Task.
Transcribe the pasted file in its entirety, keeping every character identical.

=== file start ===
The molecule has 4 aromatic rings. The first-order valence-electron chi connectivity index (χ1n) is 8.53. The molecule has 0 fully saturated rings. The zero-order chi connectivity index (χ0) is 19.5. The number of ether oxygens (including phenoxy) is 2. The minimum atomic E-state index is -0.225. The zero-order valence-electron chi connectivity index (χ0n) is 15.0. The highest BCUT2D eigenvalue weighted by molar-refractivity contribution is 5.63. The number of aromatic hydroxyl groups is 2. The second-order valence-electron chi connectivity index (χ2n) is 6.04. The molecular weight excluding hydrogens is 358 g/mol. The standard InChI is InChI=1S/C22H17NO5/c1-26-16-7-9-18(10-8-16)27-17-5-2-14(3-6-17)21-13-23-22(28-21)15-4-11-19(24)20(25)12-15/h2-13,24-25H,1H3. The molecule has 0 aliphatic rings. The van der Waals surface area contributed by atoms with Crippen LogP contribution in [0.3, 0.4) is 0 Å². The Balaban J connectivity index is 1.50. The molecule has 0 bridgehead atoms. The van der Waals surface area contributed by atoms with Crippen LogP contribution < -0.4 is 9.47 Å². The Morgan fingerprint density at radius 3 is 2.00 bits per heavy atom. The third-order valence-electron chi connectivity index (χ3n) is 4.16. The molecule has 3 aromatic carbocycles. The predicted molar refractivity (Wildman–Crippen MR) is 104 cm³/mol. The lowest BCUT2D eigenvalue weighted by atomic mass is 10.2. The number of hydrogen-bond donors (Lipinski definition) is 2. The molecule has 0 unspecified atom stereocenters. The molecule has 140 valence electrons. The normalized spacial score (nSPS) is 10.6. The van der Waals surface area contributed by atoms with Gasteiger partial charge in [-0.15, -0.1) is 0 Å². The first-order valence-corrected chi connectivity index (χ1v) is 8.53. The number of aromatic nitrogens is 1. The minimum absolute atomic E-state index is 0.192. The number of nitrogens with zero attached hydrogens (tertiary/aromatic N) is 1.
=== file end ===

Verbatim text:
The molecule has 4 aromatic rings. The first-order valence-electron chi connectivity index (χ1n) is 8.53. The molecule has 0 fully saturated rings. The zero-order chi connectivity index (χ0) is 19.5. The number of ether oxygens (including phenoxy) is 2. The minimum atomic E-state index is -0.225. The zero-order valence-electron chi connectivity index (χ0n) is 15.0. The highest BCUT2D eigenvalue weighted by molar-refractivity contribution is 5.63. The number of aromatic hydroxyl groups is 2. The second-order valence-electron chi connectivity index (χ2n) is 6.04. The molecular weight excluding hydrogens is 358 g/mol. The standard InChI is InChI=1S/C22H17NO5/c1-26-16-7-9-18(10-8-16)27-17-5-2-14(3-6-17)21-13-23-22(28-21)15-4-11-19(24)20(25)12-15/h2-13,24-25H,1H3. The molecule has 0 aliphatic rings. The van der Waals surface area contributed by atoms with Crippen LogP contribution in [0.3, 0.4) is 0 Å². The Balaban J connectivity index is 1.50. The molecule has 0 bridgehead atoms. The van der Waals surface area contributed by atoms with Crippen LogP contribution < -0.4 is 9.47 Å². The Morgan fingerprint density at radius 3 is 2.00 bits per heavy atom. The third-order valence-electron chi connectivity index (χ3n) is 4.16. The molecule has 3 aromatic carbocycles. The predicted molar refractivity (Wildman–Crippen MR) is 104 cm³/mol. The lowest BCUT2D eigenvalue weighted by atomic mass is 10.2. The number of hydrogen-bond donors (Lipinski definition) is 2. The molecule has 0 unspecified atom stereocenters. The molecule has 140 valence electrons. The normalized spacial score (nSPS) is 10.6. The van der Waals surface area contributed by atoms with Gasteiger partial charge in [-0.15, -0.1) is 0 Å². The first-order valence-corrected chi connectivity index (χ1v) is 8.53. The number of aromatic nitrogens is 1. The minimum absolute atomic E-state index is 0.192. The number of nitrogens with zero attached hydrogens (tertiary/aromatic N) is 1.